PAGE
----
Marine algae are important sources of phycocolloids like agar, carrageenans and alginates used in industrial applications. Algal polysaccharides have emerged as an important class of bioactive products showing interesting properties. The aim of our study was to evaluate the potential uses as anticoagulant drugs of algal sulphate polysaccharides extracted from Ulva fasciata (Chlorophyta) and Agardhiella subulata (Rhodophyta) collected in Ganzirri Lake (Cape Peloro Lagoon, north-eastern Sicily, Italy). Toxicity of algal extracts through trypan blue test and anticoagulant action measured by activated partial thromboplastin time (APTT), prothrombin time (PT) test has been evaluated. Algal extracts showed to prolong the PT and APTT during the coagulation cascade and to avoid the blood coagulation of samples. Furthermore, the algal extracts lack toxic effects towards cellular metabolism and their productions are relatively at low cost. This permits to consider the algae as the biological source of the future.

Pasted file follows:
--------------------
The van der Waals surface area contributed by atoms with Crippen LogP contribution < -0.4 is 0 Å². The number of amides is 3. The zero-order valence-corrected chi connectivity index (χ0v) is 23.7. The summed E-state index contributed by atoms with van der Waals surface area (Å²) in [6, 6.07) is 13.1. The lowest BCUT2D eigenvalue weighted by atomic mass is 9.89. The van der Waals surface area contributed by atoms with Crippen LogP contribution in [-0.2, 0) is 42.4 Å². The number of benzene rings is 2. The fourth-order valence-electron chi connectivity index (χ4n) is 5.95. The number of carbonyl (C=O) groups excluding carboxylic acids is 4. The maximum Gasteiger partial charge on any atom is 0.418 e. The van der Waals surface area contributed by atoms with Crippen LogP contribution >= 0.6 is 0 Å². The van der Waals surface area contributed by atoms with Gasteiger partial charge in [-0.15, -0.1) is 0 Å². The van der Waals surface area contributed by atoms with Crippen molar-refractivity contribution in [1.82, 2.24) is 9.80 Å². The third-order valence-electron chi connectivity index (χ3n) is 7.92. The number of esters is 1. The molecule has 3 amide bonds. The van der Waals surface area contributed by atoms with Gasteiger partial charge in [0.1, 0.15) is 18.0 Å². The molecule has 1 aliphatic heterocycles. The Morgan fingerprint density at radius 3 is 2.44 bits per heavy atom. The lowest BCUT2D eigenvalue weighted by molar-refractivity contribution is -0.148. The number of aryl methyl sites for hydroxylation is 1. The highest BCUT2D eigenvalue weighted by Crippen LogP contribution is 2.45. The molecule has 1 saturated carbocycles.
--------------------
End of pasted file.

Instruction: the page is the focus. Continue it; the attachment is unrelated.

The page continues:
The plasma contact system sits atop the intrinsic coagulation cascade and plasma kallikrein-kinin pathway, and in vivo its activation contributes, respectively, to coagulation and inflammation mainly via two downstream pathways. This system has been widely investigated, its activation mechanisms by negatively charged surfaces and the interactions within its components, factor XII, prekallikrein and high molecular weight kininogen are well understood at the biochemical level. However, as most of the activators that have been discovered by in vitro experiments are exogenous, the physiological activators and roles of the contact system have remained unclear and controversial. In the last two decades, several physiological activators have been identified, and a better understanding of its roles and its connection with other signaling pathways has been obtained from in vivo studies. In this article, we present an overview of the contact pathway with a focus on the activation mechanisms, natural stimuli, possible physiological roles, potential risks of its excessive activation, remaining questions and future prospects.